Forget Botox, full-on facelifts are hotter than ever


When Marc Jacobs decided to get his first-ever facelift earlier this year, he opted for a plastic surgeon known for delivering astonishing, yet somehow utterly believable, results: New York City-based Andrew Jacono

Between Jacono’s signature MADE (Minimal Access Deep Plane Extended) facelift technique and the use of hyperbaric oxygen therapy for rapid healing, the 58-year-old designer not only emerged as fresh as a daisy, he also got major “transparency” cred for documenting virtually the entire process on Instagram. There he was, mummified in bandages, directly post-op. Next up were blissed-out shots from the oxygen chamber and lots of #livelovelift and #f*ckgravity hashtagging.

“I was honored that Marc chose me to do his facelift,” says Jacono, who estimates that a hefty 30 percent chunk of his clientele is male. “He was a good candidate because he had exhausted many other options under the care of a skilled and measured cosmetic dermatologist.” 

In other words, at a certain point, all the Botox and filler in the world just aren’t going to cut it. In fact, too much of the latter — i.e., years of Juvéderm, Restylane or Sculptra injections — can result in “filler face,” or unsightly stretching.

“Anything that you put in your face is occupying a space that wasn’t there,” says Jacono. “When a skilled cosmetic dermatologist uses small amounts of filler in the right places, the results can be positive. But it’s when the face is overfilled — and unfortunately this can be seen everywhere we look — that the skin can be materially stretched.”

It certainly isn’t just high-profile New Yorkers like Jacobs (and fellow Jacono patient Sonja Morgan, of “RHONY” fame) who are moving on from stop-gap dermatological procedures and carving time out of their schedules for a surgical refresh. According to the most recent statistics released by the American Academy of Facial Plastic and Reconstructive Surgery (AAFPRS), COVID-driven “Zoom dysmorphia” has created an unprecedented demand for surgery across the US, driving the first decline in noninvasive treatments in nine years. According to a recent AAFPRS member poll, facelifts were up 69 percent in 2020 versus 2019.

Marc Jacobs at a fashion show in New York City.
Saving face: Marc Jacobs (above) sought the services of NYC-based Dr. Andrew Jacono.
Gotham/GC Images

Classic cutting is back in, like the limited incision/short scar facelift technique pioneered by New York City-based plastic surgeon Gerald Imber decades ago, along with his newer “C-lift” for men, which features a C-shaped incision in the upper sideburn that allows him to tighten facial muscles and cheek skin with no visible scar. Although he already had more than 3,000 facelifts under his belt, Imber says this past spring and summer have been the busiest time of his entire career. “Apparently no one got younger or better looking through the COVID horror,” he quips. “The call to action sounded as soon as we began to see one another.”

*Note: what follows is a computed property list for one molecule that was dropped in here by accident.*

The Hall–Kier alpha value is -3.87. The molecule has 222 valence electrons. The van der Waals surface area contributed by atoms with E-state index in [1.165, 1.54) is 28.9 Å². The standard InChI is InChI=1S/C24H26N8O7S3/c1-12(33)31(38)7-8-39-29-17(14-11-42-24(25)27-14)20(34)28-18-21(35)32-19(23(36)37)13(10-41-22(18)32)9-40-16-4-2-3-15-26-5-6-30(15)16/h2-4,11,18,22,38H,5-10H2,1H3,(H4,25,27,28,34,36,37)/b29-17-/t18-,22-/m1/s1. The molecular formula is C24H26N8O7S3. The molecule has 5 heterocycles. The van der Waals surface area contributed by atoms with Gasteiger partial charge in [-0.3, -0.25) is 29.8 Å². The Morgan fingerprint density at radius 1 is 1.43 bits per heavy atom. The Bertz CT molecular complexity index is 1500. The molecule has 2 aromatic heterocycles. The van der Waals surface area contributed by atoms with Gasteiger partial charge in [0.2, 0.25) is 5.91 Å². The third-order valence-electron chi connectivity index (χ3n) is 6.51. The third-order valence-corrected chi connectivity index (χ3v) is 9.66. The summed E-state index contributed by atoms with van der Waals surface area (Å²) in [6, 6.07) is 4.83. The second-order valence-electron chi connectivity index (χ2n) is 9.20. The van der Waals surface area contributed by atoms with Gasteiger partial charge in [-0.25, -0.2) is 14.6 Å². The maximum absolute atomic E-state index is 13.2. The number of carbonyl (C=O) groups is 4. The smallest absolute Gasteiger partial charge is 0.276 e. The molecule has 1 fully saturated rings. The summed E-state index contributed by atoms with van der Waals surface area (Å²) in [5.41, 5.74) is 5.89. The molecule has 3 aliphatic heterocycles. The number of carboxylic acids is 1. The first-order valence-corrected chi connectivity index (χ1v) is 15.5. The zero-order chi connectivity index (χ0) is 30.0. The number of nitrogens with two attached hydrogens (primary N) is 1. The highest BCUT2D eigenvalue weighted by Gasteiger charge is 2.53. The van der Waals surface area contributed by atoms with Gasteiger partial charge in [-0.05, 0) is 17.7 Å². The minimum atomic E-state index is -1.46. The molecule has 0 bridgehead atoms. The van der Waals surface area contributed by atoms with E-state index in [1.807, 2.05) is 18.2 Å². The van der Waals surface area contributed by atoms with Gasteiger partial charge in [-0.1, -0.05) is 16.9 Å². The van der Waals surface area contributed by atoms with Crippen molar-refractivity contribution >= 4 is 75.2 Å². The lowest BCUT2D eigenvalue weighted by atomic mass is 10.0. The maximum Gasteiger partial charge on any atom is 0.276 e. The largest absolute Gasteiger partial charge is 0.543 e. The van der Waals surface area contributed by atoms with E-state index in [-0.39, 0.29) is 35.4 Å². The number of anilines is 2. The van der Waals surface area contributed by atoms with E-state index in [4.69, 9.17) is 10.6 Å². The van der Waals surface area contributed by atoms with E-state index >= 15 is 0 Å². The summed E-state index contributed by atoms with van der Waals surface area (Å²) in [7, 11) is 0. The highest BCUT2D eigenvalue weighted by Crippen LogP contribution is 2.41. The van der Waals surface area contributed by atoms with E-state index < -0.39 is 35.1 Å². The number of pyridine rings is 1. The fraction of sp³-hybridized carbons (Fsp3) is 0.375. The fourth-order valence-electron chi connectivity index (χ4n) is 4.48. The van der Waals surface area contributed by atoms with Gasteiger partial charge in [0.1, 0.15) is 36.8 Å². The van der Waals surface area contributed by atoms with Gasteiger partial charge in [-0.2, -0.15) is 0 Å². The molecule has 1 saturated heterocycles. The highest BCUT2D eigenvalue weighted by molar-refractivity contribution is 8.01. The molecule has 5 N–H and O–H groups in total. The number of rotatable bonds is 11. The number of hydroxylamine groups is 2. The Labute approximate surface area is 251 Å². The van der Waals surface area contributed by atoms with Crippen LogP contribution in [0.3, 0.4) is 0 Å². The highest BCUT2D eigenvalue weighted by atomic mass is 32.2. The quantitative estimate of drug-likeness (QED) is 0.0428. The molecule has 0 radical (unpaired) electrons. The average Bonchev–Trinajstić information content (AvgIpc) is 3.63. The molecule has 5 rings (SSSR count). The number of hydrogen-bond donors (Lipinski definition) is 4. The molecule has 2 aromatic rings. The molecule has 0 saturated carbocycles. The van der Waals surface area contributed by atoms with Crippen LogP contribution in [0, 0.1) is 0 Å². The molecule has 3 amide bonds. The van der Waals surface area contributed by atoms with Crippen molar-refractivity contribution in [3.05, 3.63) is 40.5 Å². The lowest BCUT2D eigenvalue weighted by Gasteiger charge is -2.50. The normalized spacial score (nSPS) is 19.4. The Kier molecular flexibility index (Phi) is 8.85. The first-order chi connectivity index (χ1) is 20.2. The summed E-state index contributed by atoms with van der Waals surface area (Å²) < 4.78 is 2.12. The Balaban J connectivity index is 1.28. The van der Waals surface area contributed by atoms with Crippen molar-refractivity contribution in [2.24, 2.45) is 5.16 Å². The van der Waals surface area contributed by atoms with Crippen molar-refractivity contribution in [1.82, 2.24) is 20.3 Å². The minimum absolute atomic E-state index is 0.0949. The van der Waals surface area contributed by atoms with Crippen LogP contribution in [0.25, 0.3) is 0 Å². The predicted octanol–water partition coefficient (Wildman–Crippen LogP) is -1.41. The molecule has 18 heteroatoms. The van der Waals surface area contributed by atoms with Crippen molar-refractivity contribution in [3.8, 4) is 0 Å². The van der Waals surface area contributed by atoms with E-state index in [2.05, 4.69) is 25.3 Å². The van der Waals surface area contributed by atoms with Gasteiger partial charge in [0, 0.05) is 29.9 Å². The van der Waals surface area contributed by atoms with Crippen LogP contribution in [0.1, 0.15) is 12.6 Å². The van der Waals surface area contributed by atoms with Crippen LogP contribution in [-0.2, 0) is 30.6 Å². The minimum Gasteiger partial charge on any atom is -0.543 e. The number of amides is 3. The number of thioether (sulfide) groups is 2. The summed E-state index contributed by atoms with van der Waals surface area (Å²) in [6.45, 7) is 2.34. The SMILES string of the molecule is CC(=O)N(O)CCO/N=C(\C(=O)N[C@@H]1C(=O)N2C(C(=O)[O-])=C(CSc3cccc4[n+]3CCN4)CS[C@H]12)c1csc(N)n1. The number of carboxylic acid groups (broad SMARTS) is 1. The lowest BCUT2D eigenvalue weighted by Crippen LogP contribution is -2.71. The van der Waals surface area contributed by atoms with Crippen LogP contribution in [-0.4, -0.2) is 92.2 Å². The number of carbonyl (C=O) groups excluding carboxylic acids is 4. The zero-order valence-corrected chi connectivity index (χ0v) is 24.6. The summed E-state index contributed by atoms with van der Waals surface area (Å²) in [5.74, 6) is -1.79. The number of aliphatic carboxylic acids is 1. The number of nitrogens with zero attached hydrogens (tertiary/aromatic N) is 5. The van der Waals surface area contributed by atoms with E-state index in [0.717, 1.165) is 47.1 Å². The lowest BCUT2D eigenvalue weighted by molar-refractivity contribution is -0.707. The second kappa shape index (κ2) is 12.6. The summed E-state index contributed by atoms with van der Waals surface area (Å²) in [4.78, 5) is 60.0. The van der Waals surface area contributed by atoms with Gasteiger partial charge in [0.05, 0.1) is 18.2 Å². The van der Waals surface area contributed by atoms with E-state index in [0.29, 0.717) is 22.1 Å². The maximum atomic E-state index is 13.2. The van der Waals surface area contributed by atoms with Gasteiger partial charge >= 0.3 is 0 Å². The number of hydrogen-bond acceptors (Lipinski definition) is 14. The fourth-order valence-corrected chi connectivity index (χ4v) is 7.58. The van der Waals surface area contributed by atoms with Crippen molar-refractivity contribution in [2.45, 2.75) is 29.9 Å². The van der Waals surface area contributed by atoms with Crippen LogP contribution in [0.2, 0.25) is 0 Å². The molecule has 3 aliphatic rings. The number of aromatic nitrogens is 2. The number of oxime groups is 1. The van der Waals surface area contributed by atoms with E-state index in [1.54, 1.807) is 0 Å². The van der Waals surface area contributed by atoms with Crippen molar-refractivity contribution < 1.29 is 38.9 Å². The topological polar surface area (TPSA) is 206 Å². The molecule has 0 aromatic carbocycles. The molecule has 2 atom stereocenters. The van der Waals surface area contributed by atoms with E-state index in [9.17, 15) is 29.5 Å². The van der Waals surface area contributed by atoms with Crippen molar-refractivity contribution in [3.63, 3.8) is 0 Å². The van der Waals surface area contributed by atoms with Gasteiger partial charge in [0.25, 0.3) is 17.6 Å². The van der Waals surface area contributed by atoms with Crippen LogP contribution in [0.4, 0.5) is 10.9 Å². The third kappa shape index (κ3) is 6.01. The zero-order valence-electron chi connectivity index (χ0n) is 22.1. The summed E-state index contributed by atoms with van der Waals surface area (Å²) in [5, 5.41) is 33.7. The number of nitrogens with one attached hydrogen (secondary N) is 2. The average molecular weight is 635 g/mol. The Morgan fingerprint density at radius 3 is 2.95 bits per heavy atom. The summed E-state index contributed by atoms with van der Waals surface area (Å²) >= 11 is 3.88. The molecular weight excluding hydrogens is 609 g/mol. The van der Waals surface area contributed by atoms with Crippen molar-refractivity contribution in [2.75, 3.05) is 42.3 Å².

“My answer to the question, ‘Is it time, or am I too young?’ is always the same: This is about the mirror, not the calendar.” 

Plastic surgeon Gerald Imber

Like Jacono’s recommendation for post-op oxygen, which can get patients out and about in as few as 10 days, Imber now routinely augments his lifts with fat transfers to the cheek area for a bit more volume. An alternative to fillers, the minimally invasive procedure “uses your own fat, and most of us have plenty to donate. A good percentage of the result is permanent, and it always looks natural, because it is natural.” 

Other add-ons Imber suggests for amping surgery results? Deep microneedling and platelet-rich plasma injections to improve skin quality and boost collagen production, and earlobe shortening for an overall friskier, more youthful effect. “I’m doing lots of earlobe shortening,” he notes. “It sounds funny, but the three things that make people look aged are loss of facial volume, stretching of the earlobes and drooping of the nasal tip.”

Call it the Facelift Plus — the core procedure with extra tweaks that either reduce the lengthy downtime typically associated with plastic surgery, or help the results last longer. Rather than a dramatic overhaul, and an overly taut, stretched look that screams “bad work,” patients who align themselves with skilled surgeons can expect a more realistic rejuvenation that Jacono says can hold up for a decade-plus. 

Given how young first-time facelift patients are these days (40 is the new 60 in surgical suites), coupled with how long we’re living, the longer a facelift lasts, the better. 

While the American Society of Plastic Surgeons says the average cost of a facelift in the US was $8,005 in 2020, a New York-caliber “facelift plus” will set you back considerably more. While Imber’s approximate starting price for a facelift with cheek-fat transfer and skin resurfacing is $33,750, Jacono fetches at least $80,000 for his signature extended deep plane facelift alone (when he’s not busy saving fellow airline passengers). Bundle that with a neck lift, fat grafting and fractional CO2 laser, and Jacono’s bill swells to $160,000. And that doesn’t include the $400 hyperbaric oxygen therapy sessions, which take place off-site. 

But for anyone who wants to get ahead of aging, there’s no shame in the surgery game.

“My answer to the question, ‘Is it time, or am I too young?’ is always the same,” says Imber. “This is about the mirror, not the calendar.” 

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